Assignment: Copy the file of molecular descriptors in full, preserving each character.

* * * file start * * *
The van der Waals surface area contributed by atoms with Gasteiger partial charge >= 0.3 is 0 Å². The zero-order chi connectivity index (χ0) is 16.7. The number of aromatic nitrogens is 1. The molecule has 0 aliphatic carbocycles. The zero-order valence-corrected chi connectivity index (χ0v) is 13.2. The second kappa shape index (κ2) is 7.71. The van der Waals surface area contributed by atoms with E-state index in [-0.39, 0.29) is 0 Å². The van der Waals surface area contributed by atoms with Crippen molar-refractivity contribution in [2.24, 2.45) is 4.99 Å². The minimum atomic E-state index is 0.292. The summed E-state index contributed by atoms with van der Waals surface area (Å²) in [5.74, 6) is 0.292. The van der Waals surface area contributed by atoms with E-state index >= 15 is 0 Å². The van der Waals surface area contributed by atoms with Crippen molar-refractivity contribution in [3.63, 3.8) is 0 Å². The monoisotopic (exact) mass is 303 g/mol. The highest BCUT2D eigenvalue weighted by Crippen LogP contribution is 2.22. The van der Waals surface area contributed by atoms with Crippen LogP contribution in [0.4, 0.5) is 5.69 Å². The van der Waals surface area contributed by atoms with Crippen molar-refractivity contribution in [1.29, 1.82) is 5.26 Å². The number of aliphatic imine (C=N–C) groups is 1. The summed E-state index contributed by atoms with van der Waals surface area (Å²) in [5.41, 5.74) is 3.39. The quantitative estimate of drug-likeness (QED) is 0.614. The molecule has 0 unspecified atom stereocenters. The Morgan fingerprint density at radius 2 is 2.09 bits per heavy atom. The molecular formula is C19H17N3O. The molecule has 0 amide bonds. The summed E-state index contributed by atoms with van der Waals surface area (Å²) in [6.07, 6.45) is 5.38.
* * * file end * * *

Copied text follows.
The van der Waals surface area contributed by atoms with Gasteiger partial charge >= 0.3 is 0 Å². The zero-order chi connectivity index (χ0) is 16.7. The number of aromatic nitrogens is 1. The molecule has 0 aliphatic carbocycles. The zero-order valence-corrected chi connectivity index (χ0v) is 13.2. The second kappa shape index (κ2) is 7.71. The van der Waals surface area contributed by atoms with E-state index in [-0.39, 0.29) is 0 Å². The van der Waals surface area contributed by atoms with Crippen molar-refractivity contribution in [2.24, 2.45) is 4.99 Å². The minimum atomic E-state index is 0.292. The summed E-state index contributed by atoms with van der Waals surface area (Å²) in [5.74, 6) is 0.292. The van der Waals surface area contributed by atoms with E-state index >= 15 is 0 Å². The van der Waals surface area contributed by atoms with Crippen molar-refractivity contribution in [3.63, 3.8) is 0 Å². The monoisotopic (exact) mass is 303 g/mol. The highest BCUT2D eigenvalue weighted by Crippen LogP contribution is 2.22. The van der Waals surface area contributed by atoms with Crippen LogP contribution in [0.4, 0.5) is 5.69 Å². The van der Waals surface area contributed by atoms with Crippen molar-refractivity contribution in [1.29, 1.82) is 5.26 Å². The number of aliphatic imine (C=N–C) groups is 1. The summed E-state index contributed by atoms with van der Waals surface area (Å²) in [5.41, 5.74) is 3.39. The quantitative estimate of drug-likeness (QED) is 0.614. The molecule has 0 unspecified atom stereocenters. The Morgan fingerprint density at radius 2 is 2.09 bits per heavy atom. The molecular formula is C19H17N3O. The molecule has 0 amide bonds. The summed E-state index contributed by atoms with van der Waals surface area (Å²) in [6.07, 6.45) is 5.38.